The Giant Salamanders of Japan

On my first morning in Japan, I woke up at 4:30am to catch a Shinkansen (bullet train) from Tokyo to Kyoto. Upon arrival, I went with my son and one of his friends to the Kyoto Aquarium, where I immediately discovered a major difference between a Japanese aquarium and the ones I’ve visited in the United States.

The marquee creature.

Aquariums usually place a large-draw creature close to the entrance, because the visitors want to see the animal as soon as they enter. Other “big-ticket” creatures may be located far from the entrance (ensuring that guests stay long enough to make the full circuit) but there’s always one big attraction right at the opening, to boost excitement about the aquarium from the start.

In the U.S.A., the “opening exhibit” is usually something dangerous or impressive–a tank of sharks or a massive aquarium featuring giant rays or a deep-sea turtle. 

In Japan, the opening salvo was … salamanders.

Kyoto Aquarium

The Japanese Giant Salamander (in Japanese, Ōsanshōuo: “Giant Pepper Fish”) can reach five feet in length, and weigh up to 100 pounds, making it the second-largest amphibian in the world. (The largest is the Chinese salamander–because I know you’d lose sleep wondering.)

They sleep in a giant dog-pile under the water:

0606 Giant Salamander Tank

Salamander pile, up close:

06-06 Giant Salamander Pile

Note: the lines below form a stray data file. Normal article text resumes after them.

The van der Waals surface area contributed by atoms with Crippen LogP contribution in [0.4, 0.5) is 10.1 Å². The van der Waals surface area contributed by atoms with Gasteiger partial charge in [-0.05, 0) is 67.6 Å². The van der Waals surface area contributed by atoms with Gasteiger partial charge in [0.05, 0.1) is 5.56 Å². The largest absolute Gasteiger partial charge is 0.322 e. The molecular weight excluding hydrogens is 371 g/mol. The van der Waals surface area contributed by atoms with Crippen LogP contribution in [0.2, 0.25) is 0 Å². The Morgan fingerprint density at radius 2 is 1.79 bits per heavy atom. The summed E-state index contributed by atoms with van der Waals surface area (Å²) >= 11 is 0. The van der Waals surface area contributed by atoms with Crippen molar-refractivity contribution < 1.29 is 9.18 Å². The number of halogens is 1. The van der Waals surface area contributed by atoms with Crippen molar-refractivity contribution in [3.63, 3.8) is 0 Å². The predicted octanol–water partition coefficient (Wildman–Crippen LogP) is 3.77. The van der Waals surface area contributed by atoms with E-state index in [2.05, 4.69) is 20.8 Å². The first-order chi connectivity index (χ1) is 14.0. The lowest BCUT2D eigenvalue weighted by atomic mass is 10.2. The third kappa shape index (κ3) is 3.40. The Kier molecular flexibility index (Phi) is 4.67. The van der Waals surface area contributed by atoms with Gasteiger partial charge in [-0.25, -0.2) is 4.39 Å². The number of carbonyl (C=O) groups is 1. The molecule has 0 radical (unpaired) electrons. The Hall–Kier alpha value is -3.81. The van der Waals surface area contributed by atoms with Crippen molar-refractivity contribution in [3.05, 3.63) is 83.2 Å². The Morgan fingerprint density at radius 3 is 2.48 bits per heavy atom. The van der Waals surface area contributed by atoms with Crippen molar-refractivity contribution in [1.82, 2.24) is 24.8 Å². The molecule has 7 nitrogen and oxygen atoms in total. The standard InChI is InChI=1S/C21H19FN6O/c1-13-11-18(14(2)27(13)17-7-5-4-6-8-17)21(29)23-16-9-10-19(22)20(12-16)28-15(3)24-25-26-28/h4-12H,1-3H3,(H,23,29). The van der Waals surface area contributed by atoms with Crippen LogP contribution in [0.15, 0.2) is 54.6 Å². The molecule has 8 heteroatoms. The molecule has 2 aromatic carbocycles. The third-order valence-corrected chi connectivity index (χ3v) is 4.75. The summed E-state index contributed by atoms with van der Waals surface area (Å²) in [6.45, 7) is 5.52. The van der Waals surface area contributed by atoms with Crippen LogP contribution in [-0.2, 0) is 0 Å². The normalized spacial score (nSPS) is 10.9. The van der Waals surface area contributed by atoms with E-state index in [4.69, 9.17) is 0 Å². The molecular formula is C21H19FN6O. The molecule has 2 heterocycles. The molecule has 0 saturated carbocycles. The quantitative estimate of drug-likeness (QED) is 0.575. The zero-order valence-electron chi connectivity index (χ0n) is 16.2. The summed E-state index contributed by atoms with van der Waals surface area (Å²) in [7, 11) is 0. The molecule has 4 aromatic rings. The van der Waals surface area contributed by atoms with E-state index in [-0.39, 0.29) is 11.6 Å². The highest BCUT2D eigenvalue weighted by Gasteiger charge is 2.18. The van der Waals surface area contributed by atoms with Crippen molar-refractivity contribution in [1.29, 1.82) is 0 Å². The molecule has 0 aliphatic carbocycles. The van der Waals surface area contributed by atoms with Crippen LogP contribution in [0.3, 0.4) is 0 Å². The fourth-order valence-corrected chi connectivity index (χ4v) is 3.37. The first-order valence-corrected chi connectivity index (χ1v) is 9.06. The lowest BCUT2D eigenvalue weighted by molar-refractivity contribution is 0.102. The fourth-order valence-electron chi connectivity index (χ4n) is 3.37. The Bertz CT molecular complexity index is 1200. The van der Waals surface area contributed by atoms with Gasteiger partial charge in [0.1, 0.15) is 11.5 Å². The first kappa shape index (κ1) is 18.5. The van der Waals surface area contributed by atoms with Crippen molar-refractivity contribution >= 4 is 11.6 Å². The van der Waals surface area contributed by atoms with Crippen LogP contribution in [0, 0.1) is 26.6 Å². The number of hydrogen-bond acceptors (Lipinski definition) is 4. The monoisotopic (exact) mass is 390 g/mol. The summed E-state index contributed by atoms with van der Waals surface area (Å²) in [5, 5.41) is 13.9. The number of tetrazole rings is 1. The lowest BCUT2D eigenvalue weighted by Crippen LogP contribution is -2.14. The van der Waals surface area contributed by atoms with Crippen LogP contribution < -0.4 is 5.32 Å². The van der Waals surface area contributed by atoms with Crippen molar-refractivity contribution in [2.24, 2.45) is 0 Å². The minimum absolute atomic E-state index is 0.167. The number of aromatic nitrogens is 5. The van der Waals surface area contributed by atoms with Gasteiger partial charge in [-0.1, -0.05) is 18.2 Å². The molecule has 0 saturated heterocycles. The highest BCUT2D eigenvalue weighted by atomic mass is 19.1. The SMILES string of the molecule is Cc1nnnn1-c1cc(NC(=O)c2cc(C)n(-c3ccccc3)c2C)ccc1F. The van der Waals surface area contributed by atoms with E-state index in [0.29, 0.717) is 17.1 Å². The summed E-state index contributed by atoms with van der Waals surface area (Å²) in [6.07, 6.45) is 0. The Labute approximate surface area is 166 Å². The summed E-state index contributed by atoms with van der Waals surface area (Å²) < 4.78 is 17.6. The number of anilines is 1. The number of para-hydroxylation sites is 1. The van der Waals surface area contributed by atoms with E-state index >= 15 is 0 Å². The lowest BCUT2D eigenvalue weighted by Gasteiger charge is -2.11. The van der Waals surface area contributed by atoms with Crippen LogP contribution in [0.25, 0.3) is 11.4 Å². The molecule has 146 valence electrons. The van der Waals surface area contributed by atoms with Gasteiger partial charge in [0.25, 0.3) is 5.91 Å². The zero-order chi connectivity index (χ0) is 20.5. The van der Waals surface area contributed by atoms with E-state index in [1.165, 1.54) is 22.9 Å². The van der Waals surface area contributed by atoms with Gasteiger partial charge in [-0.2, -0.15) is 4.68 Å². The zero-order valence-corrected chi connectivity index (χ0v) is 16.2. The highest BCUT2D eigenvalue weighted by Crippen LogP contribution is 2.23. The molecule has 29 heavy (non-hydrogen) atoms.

It wasn’t easy to tell where each one ended and the next began.

Japanese Giant Salamanders live only in clear, freshwater streams. They eat fish, insects, and smaller amphibians. Their eyesight is poor, so for hunting and sensing the environment Japanese giant salamanders depend primarily on a lateral line system of sensory organs–essentially modified sensory hairs–similar to the sensory system of a shark. 

Although a salamander might not seem like a “crowd-pleaser,” these were clearly a primary draw for the busy Kyoto Aquarium. The salamander tanks had a perpetual crowd around them, and the gift shop featured a LARGE assortment of salamander merchandise, from plush stuffed toys in ten different sizes to rubber salamanders, keychains, desktop toys and even salamander cookies. (That would be cookies shaped like salamanders, or imprinted with their image. Thankfully, none of them contained any actual salamander.)

The aquarium had a salamander-themed exhibit upstairs as well, with several smaller specimens, including the Japanese black salamander–the only one I could get to pose for a photo. (He even seemed to be smiling.)

0606 Black Salamander

The other salamanders seemed less interested in 15 minutes of fame. I could see them clearly, but none would pose in a way that made for a decent image.

That’s salamanders for you. No love for their adoring fans.

However, the fans at the Kyoto Aquarium didn’t seem to mind the star attraction’s apathetic attitude. (Which, in fairness, might have been sleepiness, given that salamanders are nocturnal.) The creatures were clearly a giant hit…and I have to admit, I liked them just as much as everyone else did. Possibly more, because they gave me a chance to learn about a creature I knew little about….which is really the point of aquariums, after all.

Have you ever seen a Japanese Giant Salamander? Do you think they’re cute or … not so much?